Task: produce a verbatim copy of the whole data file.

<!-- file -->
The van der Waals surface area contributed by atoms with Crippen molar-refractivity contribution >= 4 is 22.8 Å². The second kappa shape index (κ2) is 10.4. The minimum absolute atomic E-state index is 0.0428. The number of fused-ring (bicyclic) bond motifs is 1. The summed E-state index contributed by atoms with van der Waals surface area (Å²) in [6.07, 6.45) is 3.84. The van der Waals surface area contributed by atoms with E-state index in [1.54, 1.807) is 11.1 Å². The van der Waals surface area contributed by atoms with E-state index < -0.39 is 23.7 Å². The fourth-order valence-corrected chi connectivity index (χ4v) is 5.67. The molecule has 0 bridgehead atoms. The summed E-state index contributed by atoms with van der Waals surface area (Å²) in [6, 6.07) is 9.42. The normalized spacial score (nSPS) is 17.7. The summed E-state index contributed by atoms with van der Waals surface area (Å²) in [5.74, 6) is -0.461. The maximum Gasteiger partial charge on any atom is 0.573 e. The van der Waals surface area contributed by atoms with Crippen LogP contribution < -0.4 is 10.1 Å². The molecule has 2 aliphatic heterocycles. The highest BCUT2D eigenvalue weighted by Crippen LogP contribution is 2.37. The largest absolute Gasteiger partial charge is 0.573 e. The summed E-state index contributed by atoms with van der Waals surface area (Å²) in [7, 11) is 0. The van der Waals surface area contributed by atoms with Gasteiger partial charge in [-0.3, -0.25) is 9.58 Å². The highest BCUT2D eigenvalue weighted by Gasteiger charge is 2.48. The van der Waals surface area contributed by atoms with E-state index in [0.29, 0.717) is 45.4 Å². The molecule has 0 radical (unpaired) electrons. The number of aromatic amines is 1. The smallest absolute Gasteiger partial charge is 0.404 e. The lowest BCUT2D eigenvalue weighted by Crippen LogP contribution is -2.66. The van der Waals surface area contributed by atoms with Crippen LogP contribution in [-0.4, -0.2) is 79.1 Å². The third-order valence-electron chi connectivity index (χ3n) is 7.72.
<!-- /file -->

The van der Waals surface area contributed by atoms with Crippen molar-refractivity contribution >= 4 is 22.8 Å². The second kappa shape index (κ2) is 10.4. The minimum absolute atomic E-state index is 0.0428. The number of fused-ring (bicyclic) bond motifs is 1. The summed E-state index contributed by atoms with van der Waals surface area (Å²) in [6.07, 6.45) is 3.84. The van der Waals surface area contributed by atoms with E-state index in [1.54, 1.807) is 11.1 Å². The van der Waals surface area contributed by atoms with E-state index < -0.39 is 23.7 Å². The fourth-order valence-corrected chi connectivity index (χ4v) is 5.67. The molecule has 0 bridgehead atoms. The summed E-state index contributed by atoms with van der Waals surface area (Å²) in [6, 6.07) is 9.42. The normalized spacial score (nSPS) is 17.7. The summed E-state index contributed by atoms with van der Waals surface area (Å²) in [5.74, 6) is -0.461. The maximum Gasteiger partial charge on any atom is 0.573 e. The van der Waals surface area contributed by atoms with Crippen LogP contribution < -0.4 is 10.1 Å². The molecule has 2 aliphatic heterocycles. The highest BCUT2D eigenvalue weighted by Crippen LogP contribution is 2.37. The largest absolute Gasteiger partial charge is 0.573 e. The summed E-state index contributed by atoms with van der Waals surface area (Å²) in [7, 11) is 0. The van der Waals surface area contributed by atoms with Gasteiger partial charge in [-0.3, -0.25) is 9.58 Å². The highest BCUT2D eigenvalue weighted by Gasteiger charge is 2.48. The van der Waals surface area contributed by atoms with E-state index in [0.29, 0.717) is 45.4 Å². The molecule has 0 radical (unpaired) electrons. The number of aromatic amines is 1. The smallest absolute Gasteiger partial charge is 0.404 e. The lowest BCUT2D eigenvalue weighted by Crippen LogP contribution is -2.66. The van der Waals surface area contributed by atoms with Crippen LogP contribution in [-0.4, -0.2) is 79.1 Å². The third-order valence-electron chi connectivity index (χ3n) is 7.72.